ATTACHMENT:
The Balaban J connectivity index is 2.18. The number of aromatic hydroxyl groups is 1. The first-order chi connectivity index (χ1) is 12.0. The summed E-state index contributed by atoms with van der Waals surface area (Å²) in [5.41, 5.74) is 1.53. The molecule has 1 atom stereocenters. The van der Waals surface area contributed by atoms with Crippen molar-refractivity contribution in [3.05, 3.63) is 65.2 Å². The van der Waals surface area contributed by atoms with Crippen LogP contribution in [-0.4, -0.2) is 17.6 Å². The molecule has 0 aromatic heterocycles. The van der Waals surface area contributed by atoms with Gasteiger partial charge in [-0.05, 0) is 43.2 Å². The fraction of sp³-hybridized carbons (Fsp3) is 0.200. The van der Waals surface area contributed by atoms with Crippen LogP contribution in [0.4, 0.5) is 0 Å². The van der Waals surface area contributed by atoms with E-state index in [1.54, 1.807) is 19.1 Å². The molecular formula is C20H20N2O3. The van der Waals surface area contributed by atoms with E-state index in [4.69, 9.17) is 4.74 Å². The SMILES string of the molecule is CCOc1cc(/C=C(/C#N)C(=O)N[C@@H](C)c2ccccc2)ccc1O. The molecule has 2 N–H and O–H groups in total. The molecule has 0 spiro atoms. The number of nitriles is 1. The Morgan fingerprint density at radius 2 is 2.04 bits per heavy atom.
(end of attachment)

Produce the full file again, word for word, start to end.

The Balaban J connectivity index is 2.18. The number of aromatic hydroxyl groups is 1. The first-order chi connectivity index (χ1) is 12.0. The summed E-state index contributed by atoms with van der Waals surface area (Å²) in [5.41, 5.74) is 1.53. The molecule has 1 atom stereocenters. The van der Waals surface area contributed by atoms with Crippen molar-refractivity contribution in [3.05, 3.63) is 65.2 Å². The van der Waals surface area contributed by atoms with Crippen LogP contribution in [-0.4, -0.2) is 17.6 Å². The molecule has 0 aromatic heterocycles. The van der Waals surface area contributed by atoms with Gasteiger partial charge in [-0.05, 0) is 43.2 Å². The fraction of sp³-hybridized carbons (Fsp3) is 0.200. The van der Waals surface area contributed by atoms with Crippen LogP contribution in [0.4, 0.5) is 0 Å². The van der Waals surface area contributed by atoms with E-state index in [1.54, 1.807) is 19.1 Å². The molecular formula is C20H20N2O3. The van der Waals surface area contributed by atoms with E-state index in [4.69, 9.17) is 4.74 Å². The SMILES string of the molecule is CCOc1cc(/C=C(/C#N)C(=O)N[C@@H](C)c2ccccc2)ccc1O. The molecule has 2 N–H and O–H groups in total. The molecule has 0 spiro atoms. The number of nitriles is 1. The Morgan fingerprint density at radius 2 is 2.04 bits per heavy atom.